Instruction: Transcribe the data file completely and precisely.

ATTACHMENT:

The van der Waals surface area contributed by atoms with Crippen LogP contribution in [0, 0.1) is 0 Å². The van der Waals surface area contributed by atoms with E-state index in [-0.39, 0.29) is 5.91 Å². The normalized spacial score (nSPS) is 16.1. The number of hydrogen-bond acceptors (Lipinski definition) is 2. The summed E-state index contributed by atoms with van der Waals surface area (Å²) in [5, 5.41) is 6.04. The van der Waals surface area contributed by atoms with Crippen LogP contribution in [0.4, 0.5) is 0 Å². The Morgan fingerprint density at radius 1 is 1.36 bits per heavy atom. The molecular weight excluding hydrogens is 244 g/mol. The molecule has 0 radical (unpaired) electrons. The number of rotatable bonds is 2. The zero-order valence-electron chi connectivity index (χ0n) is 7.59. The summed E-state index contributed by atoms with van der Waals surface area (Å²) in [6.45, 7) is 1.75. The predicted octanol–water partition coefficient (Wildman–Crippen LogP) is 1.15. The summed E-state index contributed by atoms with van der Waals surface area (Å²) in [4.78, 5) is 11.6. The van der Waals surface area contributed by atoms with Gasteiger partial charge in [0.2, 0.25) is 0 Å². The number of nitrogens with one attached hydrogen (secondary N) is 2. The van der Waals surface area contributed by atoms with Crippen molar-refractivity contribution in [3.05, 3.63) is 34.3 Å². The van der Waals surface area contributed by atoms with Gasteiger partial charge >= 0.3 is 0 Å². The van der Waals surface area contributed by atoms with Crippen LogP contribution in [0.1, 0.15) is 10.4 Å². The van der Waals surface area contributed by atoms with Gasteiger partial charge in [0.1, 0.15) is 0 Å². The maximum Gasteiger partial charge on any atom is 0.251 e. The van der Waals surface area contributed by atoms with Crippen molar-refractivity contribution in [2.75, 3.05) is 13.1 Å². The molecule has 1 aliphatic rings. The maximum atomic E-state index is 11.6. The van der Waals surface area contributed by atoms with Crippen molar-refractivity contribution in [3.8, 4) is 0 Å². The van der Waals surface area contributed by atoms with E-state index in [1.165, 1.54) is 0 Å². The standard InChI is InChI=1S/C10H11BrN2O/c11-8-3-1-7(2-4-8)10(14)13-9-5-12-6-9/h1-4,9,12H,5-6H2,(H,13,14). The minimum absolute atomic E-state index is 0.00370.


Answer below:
The van der Waals surface area contributed by atoms with Crippen LogP contribution in [0, 0.1) is 0 Å². The van der Waals surface area contributed by atoms with E-state index in [-0.39, 0.29) is 5.91 Å². The normalized spacial score (nSPS) is 16.1. The number of hydrogen-bond acceptors (Lipinski definition) is 2. The summed E-state index contributed by atoms with van der Waals surface area (Å²) in [5, 5.41) is 6.04. The van der Waals surface area contributed by atoms with Crippen LogP contribution in [0.4, 0.5) is 0 Å². The Morgan fingerprint density at radius 1 is 1.36 bits per heavy atom. The molecular weight excluding hydrogens is 244 g/mol. The molecule has 0 radical (unpaired) electrons. The number of rotatable bonds is 2. The zero-order valence-electron chi connectivity index (χ0n) is 7.59. The summed E-state index contributed by atoms with van der Waals surface area (Å²) in [6.45, 7) is 1.75. The predicted octanol–water partition coefficient (Wildman–Crippen LogP) is 1.15. The summed E-state index contributed by atoms with van der Waals surface area (Å²) in [4.78, 5) is 11.6. The van der Waals surface area contributed by atoms with Gasteiger partial charge in [0.2, 0.25) is 0 Å². The number of nitrogens with one attached hydrogen (secondary N) is 2. The van der Waals surface area contributed by atoms with Crippen molar-refractivity contribution in [3.05, 3.63) is 34.3 Å². The van der Waals surface area contributed by atoms with Gasteiger partial charge >= 0.3 is 0 Å². The van der Waals surface area contributed by atoms with Crippen LogP contribution in [0.1, 0.15) is 10.4 Å². The van der Waals surface area contributed by atoms with Gasteiger partial charge in [0.1, 0.15) is 0 Å². The maximum Gasteiger partial charge on any atom is 0.251 e. The van der Waals surface area contributed by atoms with Crippen molar-refractivity contribution in [2.75, 3.05) is 13.1 Å². The molecule has 1 aliphatic rings. The maximum atomic E-state index is 11.6. The van der Waals surface area contributed by atoms with Crippen molar-refractivity contribution in [3.8, 4) is 0 Å². The van der Waals surface area contributed by atoms with E-state index in [1.165, 1.54) is 0 Å². The standard InChI is InChI=1S/C10H11BrN2O/c11-8-3-1-7(2-4-8)10(14)13-9-5-12-6-9/h1-4,9,12H,5-6H2,(H,13,14). The minimum absolute atomic E-state index is 0.00370.